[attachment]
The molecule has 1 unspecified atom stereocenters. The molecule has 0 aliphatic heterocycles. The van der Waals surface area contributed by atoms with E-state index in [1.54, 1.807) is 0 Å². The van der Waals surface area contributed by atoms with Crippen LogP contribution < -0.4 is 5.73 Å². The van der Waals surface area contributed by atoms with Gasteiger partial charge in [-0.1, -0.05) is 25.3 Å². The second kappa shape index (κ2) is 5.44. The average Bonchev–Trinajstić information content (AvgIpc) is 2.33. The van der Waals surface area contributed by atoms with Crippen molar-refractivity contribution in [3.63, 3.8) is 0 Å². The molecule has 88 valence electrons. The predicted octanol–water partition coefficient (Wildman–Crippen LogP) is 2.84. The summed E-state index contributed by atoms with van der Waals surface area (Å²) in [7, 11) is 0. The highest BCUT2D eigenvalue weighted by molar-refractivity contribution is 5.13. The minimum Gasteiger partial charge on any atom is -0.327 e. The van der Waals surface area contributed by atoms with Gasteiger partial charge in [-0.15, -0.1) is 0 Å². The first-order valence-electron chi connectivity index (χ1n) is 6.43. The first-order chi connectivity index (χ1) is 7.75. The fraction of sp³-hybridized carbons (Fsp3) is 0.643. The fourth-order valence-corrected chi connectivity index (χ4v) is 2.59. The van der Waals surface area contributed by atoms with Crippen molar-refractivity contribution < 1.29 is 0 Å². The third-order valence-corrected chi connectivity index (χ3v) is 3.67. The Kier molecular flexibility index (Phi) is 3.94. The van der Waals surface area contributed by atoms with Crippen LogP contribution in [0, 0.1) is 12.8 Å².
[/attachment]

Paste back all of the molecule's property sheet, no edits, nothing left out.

The molecule has 1 unspecified atom stereocenters. The molecule has 0 aliphatic heterocycles. The van der Waals surface area contributed by atoms with E-state index in [1.54, 1.807) is 0 Å². The van der Waals surface area contributed by atoms with Crippen LogP contribution < -0.4 is 5.73 Å². The van der Waals surface area contributed by atoms with Gasteiger partial charge in [-0.1, -0.05) is 25.3 Å². The second kappa shape index (κ2) is 5.44. The average Bonchev–Trinajstić information content (AvgIpc) is 2.33. The van der Waals surface area contributed by atoms with Crippen molar-refractivity contribution in [3.63, 3.8) is 0 Å². The molecule has 88 valence electrons. The predicted octanol–water partition coefficient (Wildman–Crippen LogP) is 2.84. The summed E-state index contributed by atoms with van der Waals surface area (Å²) in [7, 11) is 0. The highest BCUT2D eigenvalue weighted by molar-refractivity contribution is 5.13. The minimum Gasteiger partial charge on any atom is -0.327 e. The van der Waals surface area contributed by atoms with Gasteiger partial charge in [-0.15, -0.1) is 0 Å². The first-order valence-electron chi connectivity index (χ1n) is 6.43. The first-order chi connectivity index (χ1) is 7.75. The fraction of sp³-hybridized carbons (Fsp3) is 0.643. The fourth-order valence-corrected chi connectivity index (χ4v) is 2.59. The van der Waals surface area contributed by atoms with Crippen molar-refractivity contribution < 1.29 is 0 Å². The third-order valence-corrected chi connectivity index (χ3v) is 3.67. The Kier molecular flexibility index (Phi) is 3.94. The van der Waals surface area contributed by atoms with Crippen LogP contribution in [0, 0.1) is 12.8 Å².